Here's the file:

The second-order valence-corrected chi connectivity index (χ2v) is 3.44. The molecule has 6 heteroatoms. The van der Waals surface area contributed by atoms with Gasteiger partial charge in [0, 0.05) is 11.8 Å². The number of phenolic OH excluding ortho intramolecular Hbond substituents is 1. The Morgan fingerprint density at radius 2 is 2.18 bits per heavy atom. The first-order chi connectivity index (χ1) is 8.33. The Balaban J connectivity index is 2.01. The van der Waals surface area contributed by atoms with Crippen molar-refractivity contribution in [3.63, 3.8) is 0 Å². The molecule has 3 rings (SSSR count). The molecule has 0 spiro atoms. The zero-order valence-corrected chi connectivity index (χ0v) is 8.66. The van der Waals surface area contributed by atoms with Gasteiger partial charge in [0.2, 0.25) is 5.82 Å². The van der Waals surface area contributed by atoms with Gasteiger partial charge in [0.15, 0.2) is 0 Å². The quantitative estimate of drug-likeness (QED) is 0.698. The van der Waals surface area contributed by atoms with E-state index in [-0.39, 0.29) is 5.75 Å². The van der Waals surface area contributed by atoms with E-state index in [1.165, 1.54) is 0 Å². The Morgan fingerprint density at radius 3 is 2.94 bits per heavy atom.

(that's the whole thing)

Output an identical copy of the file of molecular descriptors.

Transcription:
The second-order valence-corrected chi connectivity index (χ2v) is 3.44. The molecule has 6 heteroatoms. The van der Waals surface area contributed by atoms with Gasteiger partial charge in [0, 0.05) is 11.8 Å². The number of phenolic OH excluding ortho intramolecular Hbond substituents is 1. The Morgan fingerprint density at radius 2 is 2.18 bits per heavy atom. The first-order chi connectivity index (χ1) is 8.33. The Balaban J connectivity index is 2.01. The van der Waals surface area contributed by atoms with Crippen molar-refractivity contribution in [3.63, 3.8) is 0 Å². The molecule has 3 rings (SSSR count). The molecule has 0 spiro atoms. The zero-order valence-corrected chi connectivity index (χ0v) is 8.66. The van der Waals surface area contributed by atoms with Gasteiger partial charge in [0.2, 0.25) is 5.82 Å². The van der Waals surface area contributed by atoms with Gasteiger partial charge in [0.15, 0.2) is 0 Å². The quantitative estimate of drug-likeness (QED) is 0.698. The van der Waals surface area contributed by atoms with E-state index in [-0.39, 0.29) is 5.75 Å². The van der Waals surface area contributed by atoms with E-state index in [1.165, 1.54) is 0 Å². The Morgan fingerprint density at radius 3 is 2.94 bits per heavy atom.